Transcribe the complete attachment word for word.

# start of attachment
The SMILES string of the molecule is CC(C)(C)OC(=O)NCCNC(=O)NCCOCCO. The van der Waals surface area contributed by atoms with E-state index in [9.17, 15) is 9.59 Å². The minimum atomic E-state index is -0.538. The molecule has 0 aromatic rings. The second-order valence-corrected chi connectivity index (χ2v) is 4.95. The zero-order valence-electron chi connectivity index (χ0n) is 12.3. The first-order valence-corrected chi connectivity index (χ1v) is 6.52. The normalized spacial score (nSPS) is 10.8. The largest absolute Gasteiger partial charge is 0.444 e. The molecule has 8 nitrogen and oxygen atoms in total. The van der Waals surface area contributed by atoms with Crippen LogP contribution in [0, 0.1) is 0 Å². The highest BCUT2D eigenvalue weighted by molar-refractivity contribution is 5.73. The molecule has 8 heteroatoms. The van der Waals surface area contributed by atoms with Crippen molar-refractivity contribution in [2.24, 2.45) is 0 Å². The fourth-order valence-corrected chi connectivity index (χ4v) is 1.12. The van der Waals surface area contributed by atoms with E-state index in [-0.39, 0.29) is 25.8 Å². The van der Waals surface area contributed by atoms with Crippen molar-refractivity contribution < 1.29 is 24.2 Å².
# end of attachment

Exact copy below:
The SMILES string of the molecule is CC(C)(C)OC(=O)NCCNC(=O)NCCOCCO. The van der Waals surface area contributed by atoms with E-state index in [9.17, 15) is 9.59 Å². The minimum atomic E-state index is -0.538. The molecule has 0 aromatic rings. The second-order valence-corrected chi connectivity index (χ2v) is 4.95. The zero-order valence-electron chi connectivity index (χ0n) is 12.3. The first-order valence-corrected chi connectivity index (χ1v) is 6.52. The normalized spacial score (nSPS) is 10.8. The largest absolute Gasteiger partial charge is 0.444 e. The molecule has 8 nitrogen and oxygen atoms in total. The van der Waals surface area contributed by atoms with Crippen LogP contribution in [0, 0.1) is 0 Å². The highest BCUT2D eigenvalue weighted by molar-refractivity contribution is 5.73. The molecule has 8 heteroatoms. The van der Waals surface area contributed by atoms with Crippen molar-refractivity contribution in [2.24, 2.45) is 0 Å². The fourth-order valence-corrected chi connectivity index (χ4v) is 1.12. The van der Waals surface area contributed by atoms with E-state index in [-0.39, 0.29) is 25.8 Å². The van der Waals surface area contributed by atoms with Crippen molar-refractivity contribution < 1.29 is 24.2 Å².